Lieutenant governor candidates Christina Hale and Suzanne Crouch stand side-by-side before taking the stage to debate agricultural issues Tuesday. The two candidates said they share a professional and personal respect for each other. Photo by Dustin Beach, TheStatehouseFile.com
By Shelby Mullis
INDIANAPOLIS — Agricultural and rural issues took center stage at the Indiana State Fair Tuesday afternoon as the two candidates for lieutenant governor participated in a fairly friendly debate.
State Auditor Suzanne Crouch introduces herself as Republican Eric Holcomb’s running mate Tuesday afternoon. Crouch said she plans to use her executive and fiscal experiences if elected as lieutenant governor. Photo by Dustin Beach, TheStatehouseFile.com
Nearly two hundred people were in attendance for what may be the only lieutenant governor debate between Rep. Christina Hale, D-Indianapolis, and State Auditor Suzanne Crouch. Crouch only entered the race last week, as the Republican Party worked to fill the ticket after Gov. Mike Pence dropped out to become Donald Trump’s running mate.
Using the debate as a means of introducing themselves to the voters, Crouch and Hale addressed a number of issues at the state fairgrounds Tuesday, including the future of economic development in rural Indiana cities, the effect of urban migration on rural areas and the importance of agriculture in the state.
“Agriculture is business,” Hale said. “Agriculture is jobs. Agriculture is opportunity.”
Hale, who is running on the ticket with John Gregg, referred to their $3.2 billion plan that would strengthen the commitment to improve Indiana’s infrastructure, including roads and bridges.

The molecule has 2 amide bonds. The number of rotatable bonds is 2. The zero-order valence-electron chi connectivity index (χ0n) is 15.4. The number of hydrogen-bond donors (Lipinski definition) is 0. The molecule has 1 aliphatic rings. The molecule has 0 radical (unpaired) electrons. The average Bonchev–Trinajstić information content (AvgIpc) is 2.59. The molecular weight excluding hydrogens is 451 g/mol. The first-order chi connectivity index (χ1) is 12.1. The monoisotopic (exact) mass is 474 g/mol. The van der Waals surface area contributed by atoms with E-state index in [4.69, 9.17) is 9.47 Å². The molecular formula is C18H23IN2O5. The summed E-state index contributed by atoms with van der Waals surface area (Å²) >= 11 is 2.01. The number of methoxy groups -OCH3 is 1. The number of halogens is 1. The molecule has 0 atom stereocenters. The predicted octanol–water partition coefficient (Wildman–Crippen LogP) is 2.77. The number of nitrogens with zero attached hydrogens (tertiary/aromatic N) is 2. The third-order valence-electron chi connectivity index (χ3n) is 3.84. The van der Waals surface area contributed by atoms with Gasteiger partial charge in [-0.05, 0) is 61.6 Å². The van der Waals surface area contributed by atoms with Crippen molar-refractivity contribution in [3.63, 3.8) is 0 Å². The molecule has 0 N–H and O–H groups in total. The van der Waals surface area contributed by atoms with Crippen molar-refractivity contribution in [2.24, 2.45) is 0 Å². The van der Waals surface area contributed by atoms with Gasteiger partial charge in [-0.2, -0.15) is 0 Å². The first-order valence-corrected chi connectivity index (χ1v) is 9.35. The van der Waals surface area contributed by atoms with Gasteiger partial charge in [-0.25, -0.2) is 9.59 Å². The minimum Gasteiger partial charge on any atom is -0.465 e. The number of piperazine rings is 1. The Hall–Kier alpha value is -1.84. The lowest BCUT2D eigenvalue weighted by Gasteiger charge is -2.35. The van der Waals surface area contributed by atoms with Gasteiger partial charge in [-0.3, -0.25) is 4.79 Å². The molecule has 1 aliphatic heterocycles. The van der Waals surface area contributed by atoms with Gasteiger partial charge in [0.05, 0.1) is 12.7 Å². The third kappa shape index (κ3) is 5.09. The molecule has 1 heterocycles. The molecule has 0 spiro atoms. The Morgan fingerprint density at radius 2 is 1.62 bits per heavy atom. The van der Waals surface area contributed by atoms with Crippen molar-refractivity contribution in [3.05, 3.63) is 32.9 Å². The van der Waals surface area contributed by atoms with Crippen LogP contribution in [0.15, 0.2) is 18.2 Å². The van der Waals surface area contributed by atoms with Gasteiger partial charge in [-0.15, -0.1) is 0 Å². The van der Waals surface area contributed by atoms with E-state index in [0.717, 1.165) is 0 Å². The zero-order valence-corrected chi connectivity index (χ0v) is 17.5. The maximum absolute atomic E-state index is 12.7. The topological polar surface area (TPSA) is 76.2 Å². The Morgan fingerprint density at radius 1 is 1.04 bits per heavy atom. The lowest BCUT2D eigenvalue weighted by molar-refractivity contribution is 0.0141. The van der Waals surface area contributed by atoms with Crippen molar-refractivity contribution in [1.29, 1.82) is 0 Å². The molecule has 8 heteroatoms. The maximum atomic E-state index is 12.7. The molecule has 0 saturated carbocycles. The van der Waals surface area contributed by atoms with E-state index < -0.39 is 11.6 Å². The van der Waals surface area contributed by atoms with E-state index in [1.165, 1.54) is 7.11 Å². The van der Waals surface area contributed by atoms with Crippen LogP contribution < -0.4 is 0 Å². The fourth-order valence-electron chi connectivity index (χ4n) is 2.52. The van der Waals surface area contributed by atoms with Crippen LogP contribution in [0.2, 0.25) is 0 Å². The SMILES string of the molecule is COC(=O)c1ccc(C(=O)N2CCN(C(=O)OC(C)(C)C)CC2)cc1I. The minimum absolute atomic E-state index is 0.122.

“I absolutely believe that each one of our 92 counties count and are important,” Hale said. “All too often, economic development doesn’t make its way to rural Indiana, and we see this. There should be a tremendous amount of partnering, but certainly a focus and a very intentioned effort to ensure that we are connecting with every county.”
Rep. Christina Hale, D-Indianapolis, participates in a debate against longtime friend and Republican State Auditor Suzanne Crouch at the Indiana State Fair Tuesday. Hale said she was pleased with her performance. Photo by Dustin Beach, TheStatehouseFile.com
As Republican gubernatorial candidate Eric Holcomb’s running mate, Crouch focused on three issues that she and Holcomb plan to tackle if elected to office — infrastructure, economic development and government partnership.
“We need to be sure that we partner and listen and collaborate with you,” Crouch said. “As your lieutenant governor, I will do that. And I want to serve you as your lieutenant governor and secretary of agriculture and rural development, and I want to help you move Indiana forward and solve the problems that bring people together.”
Tourism also proved to be a large topic of discussion between the two candidates, both agreeing that more money should be invested in bringing people to the Hoosier state.
The two candidates said they were pleased with their performance on the debate stage.
“It was a lot of fun to get to talk about these issues with my opponent Suzanne,” Hale said. “We have a lot of personal and professional respect for each other. She’s someone I consider a friend and this opportunity at our state fair to talk about agriculture with the agriculture community from around the state is just an honor and a really productive way to talk about the business for our state.”
For Crouch, the highlight of the debate was sharing her excitement for the future with Hoosiers.
“To me, [I look forward to] the opportunity to be able to serve Hoosiers and to be able to utilize my legislative executive and fiscal experience at the local and state level…,” Crouch said. “The ability to use that experience and to leverage and deliver results for our rural communities is what excites me.”
With less than 100 days left before Election Day, Crouch and Hale will continue to travel the state with their running mates to campaign.
Shelby Mullis is a reporter for TheStatehouseFile.com, a news website powered by Franklin College journalism students.